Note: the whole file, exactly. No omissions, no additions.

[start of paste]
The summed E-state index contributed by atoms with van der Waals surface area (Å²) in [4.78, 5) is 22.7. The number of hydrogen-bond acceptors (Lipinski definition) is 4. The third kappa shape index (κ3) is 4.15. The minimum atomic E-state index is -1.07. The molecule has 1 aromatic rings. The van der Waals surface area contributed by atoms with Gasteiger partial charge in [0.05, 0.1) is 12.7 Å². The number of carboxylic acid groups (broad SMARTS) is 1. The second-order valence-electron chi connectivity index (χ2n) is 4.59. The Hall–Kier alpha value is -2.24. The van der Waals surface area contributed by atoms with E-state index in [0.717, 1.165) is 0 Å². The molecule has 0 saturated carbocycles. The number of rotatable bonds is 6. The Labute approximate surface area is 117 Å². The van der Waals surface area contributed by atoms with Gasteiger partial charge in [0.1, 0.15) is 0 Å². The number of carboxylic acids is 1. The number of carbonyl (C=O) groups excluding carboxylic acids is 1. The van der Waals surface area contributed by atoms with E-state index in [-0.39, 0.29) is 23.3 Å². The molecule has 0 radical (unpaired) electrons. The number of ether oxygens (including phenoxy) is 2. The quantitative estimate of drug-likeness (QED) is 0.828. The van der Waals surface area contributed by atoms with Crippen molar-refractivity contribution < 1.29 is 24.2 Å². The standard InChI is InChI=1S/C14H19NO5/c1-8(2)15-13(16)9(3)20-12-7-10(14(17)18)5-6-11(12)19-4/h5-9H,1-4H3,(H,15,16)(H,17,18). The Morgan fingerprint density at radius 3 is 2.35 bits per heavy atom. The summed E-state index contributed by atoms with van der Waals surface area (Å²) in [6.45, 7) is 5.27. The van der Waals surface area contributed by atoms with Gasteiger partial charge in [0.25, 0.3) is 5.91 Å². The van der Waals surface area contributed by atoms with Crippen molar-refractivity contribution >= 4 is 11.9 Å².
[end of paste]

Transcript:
The summed E-state index contributed by atoms with van der Waals surface area (Å²) in [4.78, 5) is 22.7. The number of hydrogen-bond acceptors (Lipinski definition) is 4. The third kappa shape index (κ3) is 4.15. The minimum atomic E-state index is -1.07. The molecule has 1 aromatic rings. The van der Waals surface area contributed by atoms with Gasteiger partial charge in [0.05, 0.1) is 12.7 Å². The number of carboxylic acid groups (broad SMARTS) is 1. The second-order valence-electron chi connectivity index (χ2n) is 4.59. The Hall–Kier alpha value is -2.24. The van der Waals surface area contributed by atoms with E-state index in [0.717, 1.165) is 0 Å². The molecule has 0 saturated carbocycles. The number of rotatable bonds is 6. The Labute approximate surface area is 117 Å². The van der Waals surface area contributed by atoms with Gasteiger partial charge in [0.1, 0.15) is 0 Å². The number of carboxylic acids is 1. The number of carbonyl (C=O) groups excluding carboxylic acids is 1. The van der Waals surface area contributed by atoms with E-state index in [-0.39, 0.29) is 23.3 Å². The molecule has 0 radical (unpaired) electrons. The number of ether oxygens (including phenoxy) is 2. The quantitative estimate of drug-likeness (QED) is 0.828. The van der Waals surface area contributed by atoms with Crippen molar-refractivity contribution < 1.29 is 24.2 Å². The standard InChI is InChI=1S/C14H19NO5/c1-8(2)15-13(16)9(3)20-12-7-10(14(17)18)5-6-11(12)19-4/h5-9H,1-4H3,(H,15,16)(H,17,18). The Morgan fingerprint density at radius 3 is 2.35 bits per heavy atom. The summed E-state index contributed by atoms with van der Waals surface area (Å²) in [6.45, 7) is 5.27. The van der Waals surface area contributed by atoms with Gasteiger partial charge in [0.25, 0.3) is 5.91 Å². The van der Waals surface area contributed by atoms with Crippen molar-refractivity contribution >= 4 is 11.9 Å².